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David R

The Nervous System:


Neurons and Synapses
Nervous System

2 types of cells in the nervous


system:
Neurons.
Supporting cells.
Nervous system is divided into:
Central nervous system (CNS):
Brain.
Spinal cord.
Peripheral nervous system (PNS):
Cranial nerves.
Spinal nerves.
Neurons

Basic structural and functional units of the


nervous system.
Cannot divide by mitosis.
Respond to physical and chemical stimuli.
Produce and conduct electrochemical
impulses.
Release chemical regulators.
Nerve:
Bundle of axons located outside CNS.
Most composed of both motor and sensory fibers.
Neurons (continued)

Cell body (perikaryon):


Nutrition center.
Cell bodies within CNS clustered into nuclei, and in PNS in
ganglia.
Dendrites:
Provide receptive area.
Transmit electrical impulses to cell body.
Axon:
Conducts impulses away from cell body.
Axoplasmic flow:
Proteins and other molecules are transported by rhythmic
contractions to nerve endings.
Axonal transport:
Employs microtubules for transport.
May occur in orthograde or retrograde direction.
Neurons (continued)
Functional Classification of
Neurons
Based upon direction
impulses conducted.
Sensory or afferent:
Conduct impulses from
sensory receptors into
CNS.
Motor or efferent:
Conduct impulses out
of CNS to effector
organs.
Association or
interneurons:
Located entirely within
the CNS.
Serve an integrative
function.
Structural Classification of
Neurons
Based on the # of
processes that
extend from cell
body.
Pseudounipolar:
Short single process
that branches like a
T.
Sensory neurons.
Bipolar neurons:
Have 2 processes.
Retina of the eye.
Multipolar:
Have several
PNS Supporting Cells

Schwaan cells:
Successive wrapping of the cell membrane.

Outer surface encased in glycoprotein


basement membrane.
Provide insulation.
Nodes of Ranvier:
Unmyelinated areas between adjacent
Schwaan cells that produce nerve impulses.
Satellite cells:
Support neuron cell bodies within ganglia.
CNS Supporting Cells

Oligodendrocytes:
Process occurs mostly postnatally.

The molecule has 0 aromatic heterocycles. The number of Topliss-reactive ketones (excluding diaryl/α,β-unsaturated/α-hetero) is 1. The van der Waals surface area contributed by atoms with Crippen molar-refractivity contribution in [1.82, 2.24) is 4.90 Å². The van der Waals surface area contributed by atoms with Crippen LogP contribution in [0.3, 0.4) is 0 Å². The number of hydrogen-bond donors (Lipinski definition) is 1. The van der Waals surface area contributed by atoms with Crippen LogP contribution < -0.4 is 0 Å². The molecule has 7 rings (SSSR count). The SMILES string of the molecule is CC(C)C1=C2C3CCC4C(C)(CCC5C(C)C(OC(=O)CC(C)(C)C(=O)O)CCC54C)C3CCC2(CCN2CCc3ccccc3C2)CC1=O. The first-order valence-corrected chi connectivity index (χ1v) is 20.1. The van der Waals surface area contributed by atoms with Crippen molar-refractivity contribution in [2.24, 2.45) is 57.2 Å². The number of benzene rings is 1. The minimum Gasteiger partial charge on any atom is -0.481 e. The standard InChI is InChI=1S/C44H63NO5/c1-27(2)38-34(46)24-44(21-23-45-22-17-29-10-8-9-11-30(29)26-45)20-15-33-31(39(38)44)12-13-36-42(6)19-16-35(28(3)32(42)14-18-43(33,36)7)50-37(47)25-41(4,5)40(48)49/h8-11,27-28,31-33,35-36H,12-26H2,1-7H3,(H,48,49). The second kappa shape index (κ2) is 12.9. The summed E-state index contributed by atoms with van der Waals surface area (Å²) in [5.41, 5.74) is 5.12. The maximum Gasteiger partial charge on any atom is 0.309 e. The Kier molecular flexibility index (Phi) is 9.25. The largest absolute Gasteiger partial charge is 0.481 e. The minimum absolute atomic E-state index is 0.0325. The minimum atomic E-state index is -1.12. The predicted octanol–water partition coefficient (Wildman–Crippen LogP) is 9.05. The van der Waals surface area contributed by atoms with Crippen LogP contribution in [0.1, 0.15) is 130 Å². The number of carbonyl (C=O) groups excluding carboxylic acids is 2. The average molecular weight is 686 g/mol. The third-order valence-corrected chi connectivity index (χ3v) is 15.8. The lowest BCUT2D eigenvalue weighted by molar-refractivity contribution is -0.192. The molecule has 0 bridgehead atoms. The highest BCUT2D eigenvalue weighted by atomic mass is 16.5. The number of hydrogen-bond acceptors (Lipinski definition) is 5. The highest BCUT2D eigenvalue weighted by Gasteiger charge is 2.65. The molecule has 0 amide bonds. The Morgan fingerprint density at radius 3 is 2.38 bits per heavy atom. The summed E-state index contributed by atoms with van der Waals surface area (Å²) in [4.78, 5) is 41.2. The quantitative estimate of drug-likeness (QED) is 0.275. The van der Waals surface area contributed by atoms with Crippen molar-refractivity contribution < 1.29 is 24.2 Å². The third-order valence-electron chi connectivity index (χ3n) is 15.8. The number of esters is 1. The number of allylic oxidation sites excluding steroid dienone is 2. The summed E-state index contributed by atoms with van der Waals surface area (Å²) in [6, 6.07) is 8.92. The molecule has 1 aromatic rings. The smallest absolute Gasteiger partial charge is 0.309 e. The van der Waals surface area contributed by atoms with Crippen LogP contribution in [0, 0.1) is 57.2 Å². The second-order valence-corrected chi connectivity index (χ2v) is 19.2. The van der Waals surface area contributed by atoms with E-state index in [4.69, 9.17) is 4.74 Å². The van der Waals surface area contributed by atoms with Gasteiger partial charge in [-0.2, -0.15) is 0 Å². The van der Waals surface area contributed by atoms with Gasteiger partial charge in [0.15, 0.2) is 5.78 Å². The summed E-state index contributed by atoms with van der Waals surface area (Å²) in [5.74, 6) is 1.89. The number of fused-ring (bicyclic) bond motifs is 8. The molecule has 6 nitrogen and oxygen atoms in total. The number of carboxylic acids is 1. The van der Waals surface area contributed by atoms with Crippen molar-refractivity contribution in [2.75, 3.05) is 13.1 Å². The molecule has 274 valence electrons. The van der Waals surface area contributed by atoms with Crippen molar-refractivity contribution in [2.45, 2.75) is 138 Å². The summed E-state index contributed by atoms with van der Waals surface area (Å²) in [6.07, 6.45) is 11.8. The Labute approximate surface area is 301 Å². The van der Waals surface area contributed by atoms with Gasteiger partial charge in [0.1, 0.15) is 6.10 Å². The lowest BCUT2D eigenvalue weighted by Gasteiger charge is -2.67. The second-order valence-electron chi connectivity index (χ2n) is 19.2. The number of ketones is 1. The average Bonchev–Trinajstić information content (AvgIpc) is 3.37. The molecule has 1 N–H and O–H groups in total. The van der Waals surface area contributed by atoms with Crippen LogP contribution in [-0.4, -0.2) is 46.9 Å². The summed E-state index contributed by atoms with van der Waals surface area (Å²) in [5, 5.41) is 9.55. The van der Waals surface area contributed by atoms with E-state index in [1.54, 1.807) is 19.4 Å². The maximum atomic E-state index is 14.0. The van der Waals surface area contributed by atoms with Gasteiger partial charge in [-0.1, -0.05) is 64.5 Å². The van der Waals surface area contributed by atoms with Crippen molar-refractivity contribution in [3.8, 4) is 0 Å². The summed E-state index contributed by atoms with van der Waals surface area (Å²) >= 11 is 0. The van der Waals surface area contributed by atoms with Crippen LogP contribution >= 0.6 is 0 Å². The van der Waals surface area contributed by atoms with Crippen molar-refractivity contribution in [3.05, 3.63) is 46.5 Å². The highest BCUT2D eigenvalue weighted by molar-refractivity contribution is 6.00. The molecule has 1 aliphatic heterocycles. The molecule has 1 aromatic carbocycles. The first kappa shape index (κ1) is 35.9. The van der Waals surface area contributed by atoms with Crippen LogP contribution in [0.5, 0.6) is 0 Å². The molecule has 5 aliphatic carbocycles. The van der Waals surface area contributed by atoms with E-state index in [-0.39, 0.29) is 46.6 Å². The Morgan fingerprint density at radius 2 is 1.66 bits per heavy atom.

Each has extensions that form myelin sheaths
around several axons.
Insulation.
Nerve Regeneration

Schwann cells:
Act as phagocytes, as the distal
neuronal portion degenerates.
Surrounded by basement membrane,
form regeneration tube:
Serve as guide for axon.
Send out chemicals that attract the
growing axon.
Axon tip connected to cell body begins to
grow towards destination.
Nerve Regeneration (continued)

CNS has limited


ability to
regenerate:
Absence of
continuous
basement
membrane.
Oligodendrocytes
molecules inhibit
neuronal growth.
Neurotrophins

Promote neuron growth.


Nerve growth factors include:
Nerve growth factor (NGF), brain-
derived neurotrophic factor (BDNF),
glial-derived neurotrophic factor
(GDNF), neurotrophin-3, and
neurotrophin-4/5.
Fetus:
Embryonic development of sensory
neurons and sympathetic ganglia (NGF
and neurotrophin-3).
Neurotrophins (continued)

Adult:
Maintenance of sympathetic ganglia
(NGF).
Mature sensory neurons need for
regeneration.
Required to maintain spinal neurons
(GDNF).
Sustain neurons that use dopamine
(GDNF).
Myelin-associated inhibitory
proteins:
CNS Supporting Cells (continued)

Astrocytes:
Most abundant glial cell.
Vascular processes
terminate in end-feet
that surround the
capillaries.
Stimulate tight
junctions, contributing to
blood-brain barrier.
Regulate external
environment of K+ and
pH.
Take up K+ from ECF, NTs
released from axons,
and lactic acid (convert
for ATP production).
Other extensions
CNS Supporting Cells (continued)

Microglia:
Phagocytes, migratory.
Ependymal cells:
Secrete CSF.
Line ventricles.
Function as neural stem cells.
Can divide and progeny differentiate.
Blood-Brain Barrier

Capillaries in brain do not have pores


between adjacent endothelial cells.
Joined by tight junctions.
Molecules within brain capillaries moved
selectively through endothelial cells by:
Diffusion.
Active transport.
Endocytosis.
Exocytosis.
Electrical Activity of Axons

All cells maintain a resting membrane


potential (RMP):
Potential voltage difference across membrane.
Largely the result of negatively charged organic
molecules within the cell.
Limited diffusion of positively charged inorganic ions.
Permeability of cell membrane:
Electrochemical gradients of Na+ and K+.
Na+/K+ ATPase pump.
Excitability/irritability:
Ability to produce and conduct electrical
impulses.
Electrical Activity of Axons
(continued)

Increase in membrane
permeability for specific ion
can be measured by placing 2
electrodes (1 inside and 1
outside the cell).
Depolarization:
Potential difference reduced
(become more positive).
Repolarization:
Return to resting membrane
potential (become more
negative).
Hyperpolarization:
More negative than RMP.
Ion Gating in Axons

Changes in membrane potential caused by ion flow


through ion channels.
Voltage gated (VG) channels open in response to
change in membrane potential.